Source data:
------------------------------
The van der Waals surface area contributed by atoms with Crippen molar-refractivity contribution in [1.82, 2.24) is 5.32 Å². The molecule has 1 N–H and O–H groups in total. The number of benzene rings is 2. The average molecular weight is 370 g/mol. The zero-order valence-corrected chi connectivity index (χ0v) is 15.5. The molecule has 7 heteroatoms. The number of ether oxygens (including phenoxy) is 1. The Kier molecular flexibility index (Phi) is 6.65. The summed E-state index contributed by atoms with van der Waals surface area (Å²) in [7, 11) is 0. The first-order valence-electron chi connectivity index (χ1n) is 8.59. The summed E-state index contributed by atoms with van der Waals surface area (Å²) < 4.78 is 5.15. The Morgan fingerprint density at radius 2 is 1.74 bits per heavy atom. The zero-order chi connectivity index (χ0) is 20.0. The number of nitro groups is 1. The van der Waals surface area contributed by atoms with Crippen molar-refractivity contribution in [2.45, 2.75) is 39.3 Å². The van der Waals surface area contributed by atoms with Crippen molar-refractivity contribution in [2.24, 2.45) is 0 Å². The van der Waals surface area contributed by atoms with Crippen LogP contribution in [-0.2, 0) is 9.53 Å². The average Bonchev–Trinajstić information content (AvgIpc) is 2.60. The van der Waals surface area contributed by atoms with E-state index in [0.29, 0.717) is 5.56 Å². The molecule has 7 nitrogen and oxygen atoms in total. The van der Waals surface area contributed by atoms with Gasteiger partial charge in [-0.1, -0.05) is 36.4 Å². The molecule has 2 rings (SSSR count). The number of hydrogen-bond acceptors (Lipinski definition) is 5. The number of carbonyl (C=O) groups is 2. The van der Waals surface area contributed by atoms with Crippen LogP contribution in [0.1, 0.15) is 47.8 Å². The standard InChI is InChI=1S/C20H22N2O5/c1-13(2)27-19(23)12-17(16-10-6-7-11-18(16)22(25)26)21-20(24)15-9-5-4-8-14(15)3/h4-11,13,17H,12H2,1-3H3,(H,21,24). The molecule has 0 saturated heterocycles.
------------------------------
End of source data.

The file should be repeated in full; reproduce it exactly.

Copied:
The van der Waals surface area contributed by atoms with Crippen molar-refractivity contribution in [1.82, 2.24) is 5.32 Å². The molecule has 1 N–H and O–H groups in total. The number of benzene rings is 2. The average molecular weight is 370 g/mol. The zero-order valence-corrected chi connectivity index (χ0v) is 15.5. The molecule has 7 heteroatoms. The number of ether oxygens (including phenoxy) is 1. The Kier molecular flexibility index (Phi) is 6.65. The summed E-state index contributed by atoms with van der Waals surface area (Å²) in [7, 11) is 0. The first-order valence-electron chi connectivity index (χ1n) is 8.59. The summed E-state index contributed by atoms with van der Waals surface area (Å²) < 4.78 is 5.15. The Morgan fingerprint density at radius 2 is 1.74 bits per heavy atom. The zero-order chi connectivity index (χ0) is 20.0. The number of nitro groups is 1. The van der Waals surface area contributed by atoms with Crippen molar-refractivity contribution in [2.45, 2.75) is 39.3 Å². The van der Waals surface area contributed by atoms with Crippen molar-refractivity contribution in [2.24, 2.45) is 0 Å². The van der Waals surface area contributed by atoms with Crippen LogP contribution in [-0.2, 0) is 9.53 Å². The average Bonchev–Trinajstić information content (AvgIpc) is 2.60. The van der Waals surface area contributed by atoms with E-state index in [0.29, 0.717) is 5.56 Å². The molecule has 7 nitrogen and oxygen atoms in total. The van der Waals surface area contributed by atoms with Gasteiger partial charge in [-0.1, -0.05) is 36.4 Å². The molecule has 2 rings (SSSR count). The number of hydrogen-bond acceptors (Lipinski definition) is 5. The number of carbonyl (C=O) groups is 2. The van der Waals surface area contributed by atoms with Crippen LogP contribution in [0.1, 0.15) is 47.8 Å². The standard InChI is InChI=1S/C20H22N2O5/c1-13(2)27-19(23)12-17(16-10-6-7-11-18(16)22(25)26)21-20(24)15-9-5-4-8-14(15)3/h4-11,13,17H,12H2,1-3H3,(H,21,24). The molecule has 0 saturated heterocycles.